# US Economic Growth Still Weak

By Rick Davis, Consumer Metrics Institute

The Bureau of Economic Analysis (BEA) kept their estimate of the annualized growth rate of the first quarter 2011 U.S. Gross Domestic Product (GDP) essentially unchanged at 1.84%. Although the overall growth rate was essentially unchanged the component contributions to the growth rate did shift somewhat, with personal consumption nearly .4% weaker than previously reported and industrial production stronger by about the same amount. Both exports and imports grew relative to the prior report, offsetting their respective contributions to the overall growth rate. The improvements in the industrial components came from both fixed investments and inventory building, and the growth of "real final sales of domestic product" continued to be anemic at 0.65% — down from the 0.82% rate reported a month earlier.

And once again the BEA used an overall "price deflater" that reflected an annualized inflation rate of 1.9%.

As a quick reminder, the classic definition of the GDP can be summarized with the following equation:

GDP = private consumption + gross private investment + government spending + (exports – imports)

or, as it is commonly expressed in algebraic shorthand:

GDP = C + I + G + (X-M)

For the first quarter of 2011 the values for that equation (total dollars, percentage of the total GDP, and contribution to the final percentage growth number) are as follows:

### GDP Components Table

Total GDP = C + I + G + (X-M)
Annual \$ (trillions) \$15.0 = \$10.7 + \$1.9 + \$3.0 + \$-0.6
% of GDP 100.0% = 71.0% + 12.5% + 20.2% + -3.8%
Contribution to GDP Growth % 1.84% = 1.53% + 1.45% + -1.07% + -0.06%

The quarter-to-quarter changes in the contributions that various components make to the overall GDP can be best understood from the table below, which breaks out the component contributions in more detail and over time. In the table we have split the "C" component into goods and services, split the "I" component into fixed investment and inventories, separated exports from imports, and listed the quarters in columns with the most current to the left:

### Quarterly Changes in % Contributions to GDP

1Q-2011 4Q-2010 3Q-2010 2Q-2010 1Q-2010 4Q-2009 3Q-2009 2Q-2009 1Q-2009
Total GDP Growth 1.84% 3.11% 2.55% 1.72% 3.72% 5.02% 1.59% -0.69% -4.88%
Consumer Goods 0.83% 2.10% 0.94% 0.79% 1.29% 0.42% 1.62% -0.32% 0.41%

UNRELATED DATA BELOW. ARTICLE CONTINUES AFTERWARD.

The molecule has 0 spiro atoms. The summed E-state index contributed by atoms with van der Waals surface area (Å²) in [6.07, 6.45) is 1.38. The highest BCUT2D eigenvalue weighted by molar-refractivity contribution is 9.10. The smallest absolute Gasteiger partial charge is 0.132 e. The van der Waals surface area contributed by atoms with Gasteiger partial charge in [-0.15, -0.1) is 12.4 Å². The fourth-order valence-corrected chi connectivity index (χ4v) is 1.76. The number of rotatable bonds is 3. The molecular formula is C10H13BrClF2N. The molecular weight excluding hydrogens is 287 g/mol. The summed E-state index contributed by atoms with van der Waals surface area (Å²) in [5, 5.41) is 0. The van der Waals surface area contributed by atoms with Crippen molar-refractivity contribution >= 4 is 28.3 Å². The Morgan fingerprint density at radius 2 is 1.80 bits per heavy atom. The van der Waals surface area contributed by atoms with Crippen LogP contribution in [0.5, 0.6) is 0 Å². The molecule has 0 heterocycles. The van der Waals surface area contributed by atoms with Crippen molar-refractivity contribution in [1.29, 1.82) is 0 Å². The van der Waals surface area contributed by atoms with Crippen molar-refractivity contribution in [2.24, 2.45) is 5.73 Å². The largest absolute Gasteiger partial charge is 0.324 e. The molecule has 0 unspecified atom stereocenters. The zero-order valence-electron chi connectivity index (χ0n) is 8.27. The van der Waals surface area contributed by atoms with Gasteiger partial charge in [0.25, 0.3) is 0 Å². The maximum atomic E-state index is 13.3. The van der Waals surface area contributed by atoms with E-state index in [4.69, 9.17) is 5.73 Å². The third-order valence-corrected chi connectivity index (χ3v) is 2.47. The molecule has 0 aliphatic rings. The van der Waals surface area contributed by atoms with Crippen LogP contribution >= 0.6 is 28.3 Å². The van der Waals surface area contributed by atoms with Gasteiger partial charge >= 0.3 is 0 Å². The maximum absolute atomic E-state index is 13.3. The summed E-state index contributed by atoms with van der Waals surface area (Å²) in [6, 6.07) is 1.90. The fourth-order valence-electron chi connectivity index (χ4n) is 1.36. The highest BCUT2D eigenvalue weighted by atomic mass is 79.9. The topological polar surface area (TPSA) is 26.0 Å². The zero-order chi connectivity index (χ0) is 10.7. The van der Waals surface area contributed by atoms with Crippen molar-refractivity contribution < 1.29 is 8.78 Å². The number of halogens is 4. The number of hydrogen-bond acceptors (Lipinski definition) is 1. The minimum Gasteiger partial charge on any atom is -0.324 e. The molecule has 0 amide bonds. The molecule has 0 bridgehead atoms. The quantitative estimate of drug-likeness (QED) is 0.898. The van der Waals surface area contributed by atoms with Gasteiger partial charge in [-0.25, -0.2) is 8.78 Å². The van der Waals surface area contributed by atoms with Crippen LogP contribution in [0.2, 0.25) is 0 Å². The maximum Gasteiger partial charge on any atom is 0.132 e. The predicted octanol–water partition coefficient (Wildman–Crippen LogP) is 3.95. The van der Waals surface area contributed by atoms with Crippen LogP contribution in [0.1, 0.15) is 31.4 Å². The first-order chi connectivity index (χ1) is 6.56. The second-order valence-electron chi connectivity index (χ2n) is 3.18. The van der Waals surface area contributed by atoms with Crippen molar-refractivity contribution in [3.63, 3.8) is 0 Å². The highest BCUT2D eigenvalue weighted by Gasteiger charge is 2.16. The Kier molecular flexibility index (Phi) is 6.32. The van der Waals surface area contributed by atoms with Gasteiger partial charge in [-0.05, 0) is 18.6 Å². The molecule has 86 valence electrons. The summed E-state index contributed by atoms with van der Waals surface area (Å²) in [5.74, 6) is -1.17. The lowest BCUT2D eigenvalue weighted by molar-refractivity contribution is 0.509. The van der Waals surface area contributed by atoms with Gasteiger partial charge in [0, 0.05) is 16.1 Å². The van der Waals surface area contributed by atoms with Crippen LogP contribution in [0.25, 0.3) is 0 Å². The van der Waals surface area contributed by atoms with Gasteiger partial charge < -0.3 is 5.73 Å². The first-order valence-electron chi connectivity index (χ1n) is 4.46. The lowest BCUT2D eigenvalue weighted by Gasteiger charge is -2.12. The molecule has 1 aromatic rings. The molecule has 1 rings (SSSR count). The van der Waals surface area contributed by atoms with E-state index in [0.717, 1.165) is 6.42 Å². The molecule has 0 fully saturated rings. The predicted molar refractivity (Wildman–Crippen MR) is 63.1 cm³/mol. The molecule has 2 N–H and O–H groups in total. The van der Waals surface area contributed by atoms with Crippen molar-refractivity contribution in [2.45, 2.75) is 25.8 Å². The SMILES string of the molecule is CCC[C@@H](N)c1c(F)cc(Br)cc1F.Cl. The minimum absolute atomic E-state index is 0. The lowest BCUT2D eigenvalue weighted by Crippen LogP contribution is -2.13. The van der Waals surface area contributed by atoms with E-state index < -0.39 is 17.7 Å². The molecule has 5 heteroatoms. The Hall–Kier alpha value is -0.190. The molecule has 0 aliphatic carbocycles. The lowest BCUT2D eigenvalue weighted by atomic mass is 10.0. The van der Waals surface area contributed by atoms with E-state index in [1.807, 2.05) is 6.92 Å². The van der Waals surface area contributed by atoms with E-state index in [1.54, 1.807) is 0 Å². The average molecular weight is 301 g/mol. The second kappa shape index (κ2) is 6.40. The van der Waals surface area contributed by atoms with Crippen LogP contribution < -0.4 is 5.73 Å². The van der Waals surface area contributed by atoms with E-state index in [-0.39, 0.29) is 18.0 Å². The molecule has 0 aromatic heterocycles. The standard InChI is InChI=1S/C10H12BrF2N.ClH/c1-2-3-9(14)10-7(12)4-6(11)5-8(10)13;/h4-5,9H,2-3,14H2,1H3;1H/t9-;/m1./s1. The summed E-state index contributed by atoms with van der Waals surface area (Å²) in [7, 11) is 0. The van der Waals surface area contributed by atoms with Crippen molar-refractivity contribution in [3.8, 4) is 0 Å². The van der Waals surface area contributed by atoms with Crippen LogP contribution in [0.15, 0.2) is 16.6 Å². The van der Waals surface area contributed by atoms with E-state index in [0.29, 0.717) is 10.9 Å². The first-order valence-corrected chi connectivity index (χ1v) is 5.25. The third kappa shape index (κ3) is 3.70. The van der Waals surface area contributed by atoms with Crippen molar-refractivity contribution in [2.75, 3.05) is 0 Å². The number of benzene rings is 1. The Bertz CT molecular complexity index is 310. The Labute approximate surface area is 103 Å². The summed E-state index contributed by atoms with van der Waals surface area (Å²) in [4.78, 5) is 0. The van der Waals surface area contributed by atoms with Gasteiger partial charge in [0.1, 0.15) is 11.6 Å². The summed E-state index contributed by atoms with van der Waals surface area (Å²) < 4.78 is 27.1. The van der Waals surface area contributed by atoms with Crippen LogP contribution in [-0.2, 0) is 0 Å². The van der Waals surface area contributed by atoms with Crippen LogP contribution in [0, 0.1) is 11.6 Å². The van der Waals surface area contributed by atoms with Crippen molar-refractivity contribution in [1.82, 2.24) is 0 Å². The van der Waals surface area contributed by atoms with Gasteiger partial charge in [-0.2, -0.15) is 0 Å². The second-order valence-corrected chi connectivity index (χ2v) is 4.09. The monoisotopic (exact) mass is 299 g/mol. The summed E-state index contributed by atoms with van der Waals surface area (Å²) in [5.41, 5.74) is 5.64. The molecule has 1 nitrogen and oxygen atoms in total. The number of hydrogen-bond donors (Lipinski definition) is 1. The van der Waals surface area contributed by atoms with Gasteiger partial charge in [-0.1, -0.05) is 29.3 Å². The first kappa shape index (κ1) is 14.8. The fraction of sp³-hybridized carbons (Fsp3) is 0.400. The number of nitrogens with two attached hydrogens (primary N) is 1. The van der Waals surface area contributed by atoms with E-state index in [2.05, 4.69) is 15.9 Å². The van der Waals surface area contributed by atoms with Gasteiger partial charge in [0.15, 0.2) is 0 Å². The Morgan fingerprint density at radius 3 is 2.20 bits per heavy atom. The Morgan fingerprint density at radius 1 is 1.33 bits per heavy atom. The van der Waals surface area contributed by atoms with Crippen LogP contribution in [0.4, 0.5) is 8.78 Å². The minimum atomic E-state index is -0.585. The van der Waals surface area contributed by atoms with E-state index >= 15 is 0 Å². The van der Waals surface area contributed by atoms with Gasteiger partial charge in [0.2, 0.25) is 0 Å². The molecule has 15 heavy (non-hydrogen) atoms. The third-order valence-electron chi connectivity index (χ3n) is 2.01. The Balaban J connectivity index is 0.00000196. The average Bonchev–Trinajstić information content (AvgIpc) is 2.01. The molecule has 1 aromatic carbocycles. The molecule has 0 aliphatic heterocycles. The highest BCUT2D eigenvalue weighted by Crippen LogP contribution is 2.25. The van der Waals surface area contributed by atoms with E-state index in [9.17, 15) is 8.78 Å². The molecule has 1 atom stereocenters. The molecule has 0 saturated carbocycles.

Consumer Services 0.69% 0.70% 0.74% 0.75% 0.03% 0.27% -0.21% -0.79% -0.75%
Fixed Investment 0.26% 0.80% 0.18% 2.06% 0.39% -0.12% 0.12% -1.26% -5.71%
Inventories 1.19% -3.42% 1.61% 0.82% 2.64% 2.83% 1.10% -1.03% -1.09%
Government -1.07% -0.34% 0.79% 0.80% -0.32% -0.28% 0.33% 1.24% -0.61%
Exports 1.16% 1.06% 0.82% 1.08% 1.30% 2.56% 1.30% -0.08% -3.61%
Imports -1.22% 2.21% -2.53% -4.58% -1.61% -0.66% -2.67% 1.55% 6.48%

In the longer view the BEA reported that the year-over-year (trailing twelve month) change in the "real" GDP was 2.3%, the lowest year-over-year growth rate reported since 2009. And governmental expenditures at all levels continued to shrink, with the new "austerity" at the Federal level (i.e., expiring stimuli) shaving 0.68% off of the overall growth rate, and genuine state and local frugality dropping the headline growth rate by another 0.39%.

The importance of the price deflater used by the BEA cannot be overstated. In calculating the "real" GDP the BEA continued to use an overall 1.9% annualized inflation rate, which is substantially lower than the inflation rates being reported by any of the BEA’s sister agencies. The mathematical implications of the deflater are simple: a lower deflater creates a higher "real" GDP reading. If April’s CPI-U (as reported by the Bureau of Labor Statistics) of 3.2% year-over-year inflation is used as the deflater, the reported 1.84% annualized growth rate shrinks to a 0.56% annualized rate, and the "real final sales of domestic products" is actually contracting at a 0.63% rate. If instead of the year-over-year CPI-U we were to use the annualized CPI-U from just the first quarter (5.7%), the "real" GDP would be shrinking at a 1.82% annualized rate, and the "real final sales of domestic products" would be contracting at a recession-like 3.01%.

Although the overall reported headline rate for the GDP remained essentially unchanged, the numbers reflected somewhat weaker consumer contributions and anemic "real final sales" — all while using a price deflater that strains credibility. But the published end result might be exactly what Mr. Bernanke would like to see as a justification for extending the Federal Reserve’s "Quantitative Easing" programs: pitiful growth in desperate need of further intervention.